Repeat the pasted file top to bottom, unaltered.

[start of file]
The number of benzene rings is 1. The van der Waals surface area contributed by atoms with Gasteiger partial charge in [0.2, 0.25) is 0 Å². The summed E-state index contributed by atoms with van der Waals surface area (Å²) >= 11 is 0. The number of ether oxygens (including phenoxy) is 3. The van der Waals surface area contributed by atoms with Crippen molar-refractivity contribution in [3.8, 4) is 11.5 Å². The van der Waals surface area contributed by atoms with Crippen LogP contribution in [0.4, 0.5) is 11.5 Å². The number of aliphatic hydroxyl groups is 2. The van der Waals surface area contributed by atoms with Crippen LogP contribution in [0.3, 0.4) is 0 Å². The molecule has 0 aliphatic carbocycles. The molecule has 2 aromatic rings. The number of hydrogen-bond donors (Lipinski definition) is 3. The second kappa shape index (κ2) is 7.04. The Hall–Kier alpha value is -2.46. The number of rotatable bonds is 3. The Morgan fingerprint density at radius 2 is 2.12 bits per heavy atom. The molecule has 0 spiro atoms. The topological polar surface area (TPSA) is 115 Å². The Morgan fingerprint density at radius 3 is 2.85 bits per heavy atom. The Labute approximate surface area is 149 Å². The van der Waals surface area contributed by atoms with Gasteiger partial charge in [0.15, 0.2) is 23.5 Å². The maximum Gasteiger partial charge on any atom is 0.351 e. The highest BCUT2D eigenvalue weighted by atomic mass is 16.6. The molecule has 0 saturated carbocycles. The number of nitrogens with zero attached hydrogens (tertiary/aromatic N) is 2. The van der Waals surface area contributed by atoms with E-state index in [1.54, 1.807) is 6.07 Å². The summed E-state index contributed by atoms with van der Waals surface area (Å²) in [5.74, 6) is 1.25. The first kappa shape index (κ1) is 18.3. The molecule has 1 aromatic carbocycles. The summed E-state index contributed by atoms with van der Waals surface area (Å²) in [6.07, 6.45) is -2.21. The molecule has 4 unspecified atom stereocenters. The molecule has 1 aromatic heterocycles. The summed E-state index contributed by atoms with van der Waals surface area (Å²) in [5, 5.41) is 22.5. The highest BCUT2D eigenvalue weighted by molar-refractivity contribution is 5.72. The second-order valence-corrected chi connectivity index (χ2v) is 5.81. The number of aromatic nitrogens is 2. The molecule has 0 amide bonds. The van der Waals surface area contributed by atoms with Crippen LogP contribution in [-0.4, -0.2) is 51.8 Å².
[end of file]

The number of benzene rings is 1. The van der Waals surface area contributed by atoms with Gasteiger partial charge in [0.2, 0.25) is 0 Å². The summed E-state index contributed by atoms with van der Waals surface area (Å²) >= 11 is 0. The number of ether oxygens (including phenoxy) is 3. The van der Waals surface area contributed by atoms with Crippen molar-refractivity contribution in [3.8, 4) is 11.5 Å². The van der Waals surface area contributed by atoms with Crippen LogP contribution in [0.4, 0.5) is 11.5 Å². The number of aliphatic hydroxyl groups is 2. The van der Waals surface area contributed by atoms with Crippen LogP contribution in [0.3, 0.4) is 0 Å². The molecule has 0 aliphatic carbocycles. The molecule has 2 aromatic rings. The number of hydrogen-bond donors (Lipinski definition) is 3. The second kappa shape index (κ2) is 7.04. The Hall–Kier alpha value is -2.46. The number of rotatable bonds is 3. The Morgan fingerprint density at radius 2 is 2.12 bits per heavy atom. The molecule has 0 spiro atoms. The topological polar surface area (TPSA) is 115 Å². The Morgan fingerprint density at radius 3 is 2.85 bits per heavy atom. The Labute approximate surface area is 149 Å². The van der Waals surface area contributed by atoms with Gasteiger partial charge in [0.15, 0.2) is 23.5 Å². The maximum Gasteiger partial charge on any atom is 0.351 e. The highest BCUT2D eigenvalue weighted by atomic mass is 16.6. The molecule has 0 saturated carbocycles. The number of nitrogens with zero attached hydrogens (tertiary/aromatic N) is 2. The van der Waals surface area contributed by atoms with E-state index in [1.54, 1.807) is 6.07 Å². The summed E-state index contributed by atoms with van der Waals surface area (Å²) in [5.74, 6) is 1.25. The first kappa shape index (κ1) is 18.3. The molecule has 1 aromatic carbocycles. The summed E-state index contributed by atoms with van der Waals surface area (Å²) in [6.07, 6.45) is -2.21. The molecule has 4 unspecified atom stereocenters. The molecule has 1 aromatic heterocycles. The summed E-state index contributed by atoms with van der Waals surface area (Å²) in [5, 5.41) is 22.5. The highest BCUT2D eigenvalue weighted by molar-refractivity contribution is 5.72. The second-order valence-corrected chi connectivity index (χ2v) is 5.81. The number of aromatic nitrogens is 2. The molecule has 0 amide bonds. The van der Waals surface area contributed by atoms with Crippen LogP contribution in [-0.4, -0.2) is 51.8 Å².